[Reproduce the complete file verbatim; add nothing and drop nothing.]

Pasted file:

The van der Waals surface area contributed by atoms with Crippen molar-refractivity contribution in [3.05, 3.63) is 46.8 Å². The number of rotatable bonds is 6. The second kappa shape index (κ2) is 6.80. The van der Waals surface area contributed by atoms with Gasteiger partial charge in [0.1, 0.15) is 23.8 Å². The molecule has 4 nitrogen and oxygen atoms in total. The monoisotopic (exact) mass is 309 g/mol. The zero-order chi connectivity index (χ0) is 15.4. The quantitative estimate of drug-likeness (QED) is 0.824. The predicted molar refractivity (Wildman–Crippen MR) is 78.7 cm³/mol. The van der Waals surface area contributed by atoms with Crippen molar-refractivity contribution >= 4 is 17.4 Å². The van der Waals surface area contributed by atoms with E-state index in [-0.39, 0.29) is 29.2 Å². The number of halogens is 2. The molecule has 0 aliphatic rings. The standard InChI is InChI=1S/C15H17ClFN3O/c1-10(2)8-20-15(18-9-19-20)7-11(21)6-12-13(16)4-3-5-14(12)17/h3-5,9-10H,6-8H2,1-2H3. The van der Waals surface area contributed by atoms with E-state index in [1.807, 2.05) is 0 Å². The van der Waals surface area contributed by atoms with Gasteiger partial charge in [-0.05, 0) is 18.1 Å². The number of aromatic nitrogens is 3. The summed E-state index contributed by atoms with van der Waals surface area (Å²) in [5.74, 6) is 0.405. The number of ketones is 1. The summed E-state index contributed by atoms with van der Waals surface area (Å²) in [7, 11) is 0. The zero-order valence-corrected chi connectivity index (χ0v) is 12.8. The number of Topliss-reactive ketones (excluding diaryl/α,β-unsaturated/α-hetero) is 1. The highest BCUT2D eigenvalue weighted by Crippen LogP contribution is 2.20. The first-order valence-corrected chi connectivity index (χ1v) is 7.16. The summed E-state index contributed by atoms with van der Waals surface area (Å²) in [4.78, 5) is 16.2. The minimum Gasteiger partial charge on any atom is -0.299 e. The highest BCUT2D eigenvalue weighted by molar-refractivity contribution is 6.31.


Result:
The van der Waals surface area contributed by atoms with Crippen molar-refractivity contribution in [3.05, 3.63) is 46.8 Å². The number of rotatable bonds is 6. The second kappa shape index (κ2) is 6.80. The van der Waals surface area contributed by atoms with Gasteiger partial charge in [0.1, 0.15) is 23.8 Å². The molecule has 4 nitrogen and oxygen atoms in total. The monoisotopic (exact) mass is 309 g/mol. The zero-order chi connectivity index (χ0) is 15.4. The quantitative estimate of drug-likeness (QED) is 0.824. The predicted molar refractivity (Wildman–Crippen MR) is 78.7 cm³/mol. The van der Waals surface area contributed by atoms with Crippen molar-refractivity contribution >= 4 is 17.4 Å². The van der Waals surface area contributed by atoms with E-state index in [-0.39, 0.29) is 29.2 Å². The number of halogens is 2. The molecule has 0 aliphatic rings. The standard InChI is InChI=1S/C15H17ClFN3O/c1-10(2)8-20-15(18-9-19-20)7-11(21)6-12-13(16)4-3-5-14(12)17/h3-5,9-10H,6-8H2,1-2H3. The van der Waals surface area contributed by atoms with E-state index in [1.807, 2.05) is 0 Å². The van der Waals surface area contributed by atoms with Gasteiger partial charge in [-0.05, 0) is 18.1 Å². The number of aromatic nitrogens is 3. The summed E-state index contributed by atoms with van der Waals surface area (Å²) in [5.74, 6) is 0.405. The number of ketones is 1. The summed E-state index contributed by atoms with van der Waals surface area (Å²) in [7, 11) is 0. The zero-order valence-corrected chi connectivity index (χ0v) is 12.8. The number of Topliss-reactive ketones (excluding diaryl/α,β-unsaturated/α-hetero) is 1. The highest BCUT2D eigenvalue weighted by Crippen LogP contribution is 2.20. The first-order valence-corrected chi connectivity index (χ1v) is 7.16. The summed E-state index contributed by atoms with van der Waals surface area (Å²) in [4.78, 5) is 16.2. The minimum Gasteiger partial charge on any atom is -0.299 e. The highest BCUT2D eigenvalue weighted by molar-refractivity contribution is 6.31.